Go back to what Marc said, when looking at the woeful post LASPO stats: Taken as a whole, the data makes the clear case for voluntarism over compulsion when it comes to success at mediation.
If what the government was hoping was that mediation could take of the role of state coercion when parents wont agree about what’s best for their children then what we have ended up with is a really frightening example of the law of unintended consequences. We now appear to have the worst of all possible worlds; disputes over children conducted by litigants in person in adversarial court proceedings.
What can we do about it?
Am I encouraging people to rush off to court? Of course I am not. I am not attempting some simplistic binary reduction‘mediation bad’ ‘litigation good’. The court environment is probably the last place that angry, upset people should be. But this idea that family mediation can work only if parties are ‘muted’ or otherwise coerced into attending is to me quite offensive.
Some cases are going to require the formality of the court arena, with both sides being allowed to argue their case and then a judge imposing a decision upon them, with the power to enforce if necessary. Mediators aren’t counsellors. Some people simply bring into the room with them too much emotional pain or denial to allow a mediation to proceed in any kind of constructive way.
And my own professional – and I am sorry to say personal – experience of mediators who claim to be highly skilled at managing this kind of situation, is that they are kidding themselves.
I conclude with the words of family law blogger Lucy Reed
I have many criticisms of how mediation IS – of the rigour and cost of its training, of the effectiveness of its regulation and of its business model and of its suitability for all cases – but those are all things about the *state* of mediation not the principle (or the people). I emphatically recognise mediation as a valuable and effective solution for many families (although not all). There is a place for both law and for mediation. We do not need to set ourselves up in opposition.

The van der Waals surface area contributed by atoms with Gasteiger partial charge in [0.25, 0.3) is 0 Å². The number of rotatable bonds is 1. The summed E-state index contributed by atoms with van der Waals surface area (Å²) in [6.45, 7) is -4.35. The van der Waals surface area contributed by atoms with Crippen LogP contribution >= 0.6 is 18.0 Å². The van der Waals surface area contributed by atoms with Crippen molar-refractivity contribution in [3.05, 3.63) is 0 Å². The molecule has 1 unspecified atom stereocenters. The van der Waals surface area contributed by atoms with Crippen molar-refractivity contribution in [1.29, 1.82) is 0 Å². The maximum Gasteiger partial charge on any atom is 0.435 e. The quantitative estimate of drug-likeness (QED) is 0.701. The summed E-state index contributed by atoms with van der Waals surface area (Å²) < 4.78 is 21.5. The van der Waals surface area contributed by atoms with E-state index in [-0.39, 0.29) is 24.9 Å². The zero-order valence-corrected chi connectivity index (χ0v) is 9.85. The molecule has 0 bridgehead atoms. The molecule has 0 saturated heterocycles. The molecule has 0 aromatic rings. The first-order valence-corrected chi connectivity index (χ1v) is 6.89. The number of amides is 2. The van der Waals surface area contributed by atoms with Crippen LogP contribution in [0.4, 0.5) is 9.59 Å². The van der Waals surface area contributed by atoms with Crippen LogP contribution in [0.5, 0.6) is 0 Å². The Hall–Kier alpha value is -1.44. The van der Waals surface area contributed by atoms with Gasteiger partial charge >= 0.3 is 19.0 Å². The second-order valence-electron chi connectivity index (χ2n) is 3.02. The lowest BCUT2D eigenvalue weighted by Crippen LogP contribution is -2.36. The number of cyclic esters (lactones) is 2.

Indeed, I recall from my mediator training, in between the torture of neuro-linguistic programming and egg-sucking flipchartery (lawyers are allergic to flipcharts, this is our greatest weakness), we were told that mediation worked best in the “shadow of the law”. This is so crucial. People reach consensual resolution (in or out of court) on the basis of an informed understanding of their options, the risks and the alternatives. The two options of mediation and law are symbiotic not antipathetic (and of course there are many others such as arbitration).
I want to give a small illustration of my perspective of the current climate in which mediation operates before I go on. I recently dealt with a FHDRA at a court running an in court mediation scheme. I won’t give detail but suffice to say that the “voluntariness” of the mediation involved us being told the court had decided we were going to mediate, and the confidentiality of the mediation was entirely breached when the mediator told the court exactly what had transpired without the consent or prior notification of the parties. That is two of the pillars of mediation ridden roughshod over. This I hope is an aberration, but it is for me indicative of how much we’ve lost our way with our evangelism about the promotion of mediation as “the answer”. Mediation is brilliant for some and disastrous for others.
I suppose that all I am asking, is all I ask in every field of human endeavour; that from time to time we lift our eyes from our agenda and look around and ask ourselves honestly – what do we want to achieve? And what is the best way to achieve it?
To accept that mediation is cheap and successful indeed – but only where parties enter into willingly and both desire to reach an agreement. To force mediation upon the unwilling or the angry is a dreadful corruption of the very essence of mediation.